The official student newspaper of University of Wisconsin-Eau Claire since 1923.

The Spectator

The official student newspaper of University of Wisconsin-Eau Claire since 1923.

The Spectator

The official student newspaper of University of Wisconsin-Eau Claire since 1923.

The Spectator

University looks at alcohol policy

A new alcohol policy at UW-Madison has many Madison students up in arms because of its strict new rules. It also has administrators at UW-Eau Claire examining Eau Claire’s alcohol policies.

Some of the new rules include not allowing alcohol at student-sponsored events unless everyone present is 21 or older, requiring food to be served and requiring that non-alcoholic drinks besides water be available at a cheaper purchase price than alcoholic beverages, according to the policy.

The new policy has 15 points and is in its seventh draft. It would punish not only individuals for violations, but student organizations as well.

While Eau Claire has a somewhat more lenient policy when it comes to alcohol at student functions, this policy could be changing in the near future, said Jodi Thesing-Ritter, associate dean of Student Development.

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“We do allow alcohol, and students have to be ID’d just like everywhere else,” Thesing-Ritter said. “We’re working on refining the policy to make it more clear,” she said. “It’s a little ambiguous.”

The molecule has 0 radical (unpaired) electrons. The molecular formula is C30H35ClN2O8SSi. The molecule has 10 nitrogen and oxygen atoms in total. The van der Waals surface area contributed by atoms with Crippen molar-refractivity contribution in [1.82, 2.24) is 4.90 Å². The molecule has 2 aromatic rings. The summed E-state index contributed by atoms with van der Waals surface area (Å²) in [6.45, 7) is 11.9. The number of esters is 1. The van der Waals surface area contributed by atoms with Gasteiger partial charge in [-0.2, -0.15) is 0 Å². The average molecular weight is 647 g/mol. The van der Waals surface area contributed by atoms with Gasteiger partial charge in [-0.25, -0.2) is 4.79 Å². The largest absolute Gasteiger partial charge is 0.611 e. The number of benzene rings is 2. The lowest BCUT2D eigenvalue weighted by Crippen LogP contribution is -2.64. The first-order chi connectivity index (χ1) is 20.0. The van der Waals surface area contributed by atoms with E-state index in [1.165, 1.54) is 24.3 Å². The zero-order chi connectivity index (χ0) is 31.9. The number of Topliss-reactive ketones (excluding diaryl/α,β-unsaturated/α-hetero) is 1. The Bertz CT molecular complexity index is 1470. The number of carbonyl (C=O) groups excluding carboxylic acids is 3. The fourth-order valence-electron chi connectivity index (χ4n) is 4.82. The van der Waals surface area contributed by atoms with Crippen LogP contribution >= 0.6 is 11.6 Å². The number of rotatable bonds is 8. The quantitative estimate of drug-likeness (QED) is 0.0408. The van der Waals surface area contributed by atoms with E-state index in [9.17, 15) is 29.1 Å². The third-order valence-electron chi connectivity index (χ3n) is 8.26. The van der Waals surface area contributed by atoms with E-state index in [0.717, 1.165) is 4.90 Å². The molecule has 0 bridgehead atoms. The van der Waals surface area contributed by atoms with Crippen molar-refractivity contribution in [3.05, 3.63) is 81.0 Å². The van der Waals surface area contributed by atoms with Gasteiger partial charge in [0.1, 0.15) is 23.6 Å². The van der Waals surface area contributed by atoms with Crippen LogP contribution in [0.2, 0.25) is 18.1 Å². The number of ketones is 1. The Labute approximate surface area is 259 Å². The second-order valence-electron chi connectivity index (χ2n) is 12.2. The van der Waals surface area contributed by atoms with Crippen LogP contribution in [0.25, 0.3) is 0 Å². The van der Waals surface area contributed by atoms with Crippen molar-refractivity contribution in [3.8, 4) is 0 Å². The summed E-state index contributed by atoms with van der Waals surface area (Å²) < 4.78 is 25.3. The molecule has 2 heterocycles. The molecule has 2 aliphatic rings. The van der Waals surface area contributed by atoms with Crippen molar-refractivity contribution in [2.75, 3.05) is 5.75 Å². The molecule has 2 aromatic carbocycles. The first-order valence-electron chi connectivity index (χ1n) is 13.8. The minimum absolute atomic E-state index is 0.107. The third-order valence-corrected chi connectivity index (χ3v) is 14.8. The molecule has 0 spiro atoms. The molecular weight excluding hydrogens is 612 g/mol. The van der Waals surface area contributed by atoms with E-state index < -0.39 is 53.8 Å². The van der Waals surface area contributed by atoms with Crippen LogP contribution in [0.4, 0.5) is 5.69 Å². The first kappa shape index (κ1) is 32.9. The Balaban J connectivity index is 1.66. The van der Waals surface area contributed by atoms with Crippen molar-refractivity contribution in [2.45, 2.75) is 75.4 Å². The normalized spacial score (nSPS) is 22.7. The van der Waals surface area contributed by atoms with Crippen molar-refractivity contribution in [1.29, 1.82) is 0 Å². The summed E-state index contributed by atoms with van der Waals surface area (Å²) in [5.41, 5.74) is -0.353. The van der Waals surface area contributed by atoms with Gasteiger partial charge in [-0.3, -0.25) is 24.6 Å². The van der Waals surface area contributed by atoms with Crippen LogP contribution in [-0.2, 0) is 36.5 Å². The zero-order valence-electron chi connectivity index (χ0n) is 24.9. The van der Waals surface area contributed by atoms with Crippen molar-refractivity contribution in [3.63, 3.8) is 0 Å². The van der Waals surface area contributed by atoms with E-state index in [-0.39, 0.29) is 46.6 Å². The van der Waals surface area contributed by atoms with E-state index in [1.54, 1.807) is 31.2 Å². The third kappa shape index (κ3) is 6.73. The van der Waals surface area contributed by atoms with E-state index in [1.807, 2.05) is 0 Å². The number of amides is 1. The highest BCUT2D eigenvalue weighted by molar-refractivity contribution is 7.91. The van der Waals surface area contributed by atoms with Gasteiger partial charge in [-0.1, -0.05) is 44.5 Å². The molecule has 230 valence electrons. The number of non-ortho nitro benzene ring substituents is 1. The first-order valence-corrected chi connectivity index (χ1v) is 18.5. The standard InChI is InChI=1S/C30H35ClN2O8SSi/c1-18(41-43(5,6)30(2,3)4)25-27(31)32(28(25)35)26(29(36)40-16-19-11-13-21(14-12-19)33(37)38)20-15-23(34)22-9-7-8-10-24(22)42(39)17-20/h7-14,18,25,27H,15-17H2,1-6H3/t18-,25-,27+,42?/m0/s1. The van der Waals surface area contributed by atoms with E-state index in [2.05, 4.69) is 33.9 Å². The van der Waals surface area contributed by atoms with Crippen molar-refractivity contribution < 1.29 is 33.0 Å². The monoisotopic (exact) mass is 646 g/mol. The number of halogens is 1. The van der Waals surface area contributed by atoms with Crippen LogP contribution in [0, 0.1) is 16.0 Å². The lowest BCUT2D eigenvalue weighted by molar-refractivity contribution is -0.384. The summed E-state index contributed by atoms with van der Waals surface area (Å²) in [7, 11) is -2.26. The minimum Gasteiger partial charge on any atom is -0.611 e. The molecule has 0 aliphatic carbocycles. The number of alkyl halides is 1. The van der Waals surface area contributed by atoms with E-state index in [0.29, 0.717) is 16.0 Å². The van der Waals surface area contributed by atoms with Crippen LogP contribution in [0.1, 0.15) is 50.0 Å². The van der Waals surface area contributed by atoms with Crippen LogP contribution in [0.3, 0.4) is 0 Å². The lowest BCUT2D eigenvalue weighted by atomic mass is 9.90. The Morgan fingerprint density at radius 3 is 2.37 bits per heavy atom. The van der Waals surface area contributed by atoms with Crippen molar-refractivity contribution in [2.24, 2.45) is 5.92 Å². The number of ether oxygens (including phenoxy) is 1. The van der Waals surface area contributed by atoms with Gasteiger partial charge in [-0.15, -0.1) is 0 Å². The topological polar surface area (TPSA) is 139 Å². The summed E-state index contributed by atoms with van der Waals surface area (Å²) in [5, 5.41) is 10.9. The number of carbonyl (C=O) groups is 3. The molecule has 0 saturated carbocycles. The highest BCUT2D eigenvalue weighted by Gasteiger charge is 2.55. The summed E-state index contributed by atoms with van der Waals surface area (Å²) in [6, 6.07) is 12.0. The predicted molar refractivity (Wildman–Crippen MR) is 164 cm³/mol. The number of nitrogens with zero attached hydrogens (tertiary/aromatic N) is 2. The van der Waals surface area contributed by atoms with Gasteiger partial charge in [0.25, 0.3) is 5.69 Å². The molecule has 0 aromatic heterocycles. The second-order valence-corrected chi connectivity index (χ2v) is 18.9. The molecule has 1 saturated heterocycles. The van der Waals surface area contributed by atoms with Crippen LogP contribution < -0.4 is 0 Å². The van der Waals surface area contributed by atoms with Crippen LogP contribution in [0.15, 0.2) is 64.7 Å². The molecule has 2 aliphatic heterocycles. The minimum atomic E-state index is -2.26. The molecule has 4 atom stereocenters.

Currently, functions such as the Viennese Ball are allowed to serve alcohol to participants who are of age. This applies to most student organizations, but not sororities and fraternities, Thesing-Ritter said, adding many sororities have national policies when it comes to serving alcohol.

If not, they refer to state laws where the university can cite them for serving to minors or serving without a license, she said.

Beta Upsilon Sigma, a business organization, often serves alcohol after meetings and attends functions where alcohol is served. But this is sometimes difficult for younger members who are not yet of legal drinking age.

“I understand the pub crawl and everything, but those who aren’t 21 kind of get screwed,” said junior Beth Sommerfeld, a former member of BUS.

“I think our policy needs to be looked at,” she said. “Our policy isn’t as enforced as they like to think it is.”

This is one of the reasons why Thesing-Ritter said she is looking to make some changes to the current policy.

In a meeting next week with the Davies Center council, Thesing-Ritter said she plans to discuss the ambiguity and lack of enforcement. One of their main goals is to enforce the already standing rule that students are not allowed to advertise events that will take place in a bar, she said.

Thesing-Ritter said she hopes refining the policy will clear up some confusion.

“We’re having these meetings so when I talk to student organizations I can clearly tell them what is okay,” she said.

As for the new Madison policy, students held a forum Tuesday night to discuss possible solutions and changes to the policy draft.

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University looks at alcohol policy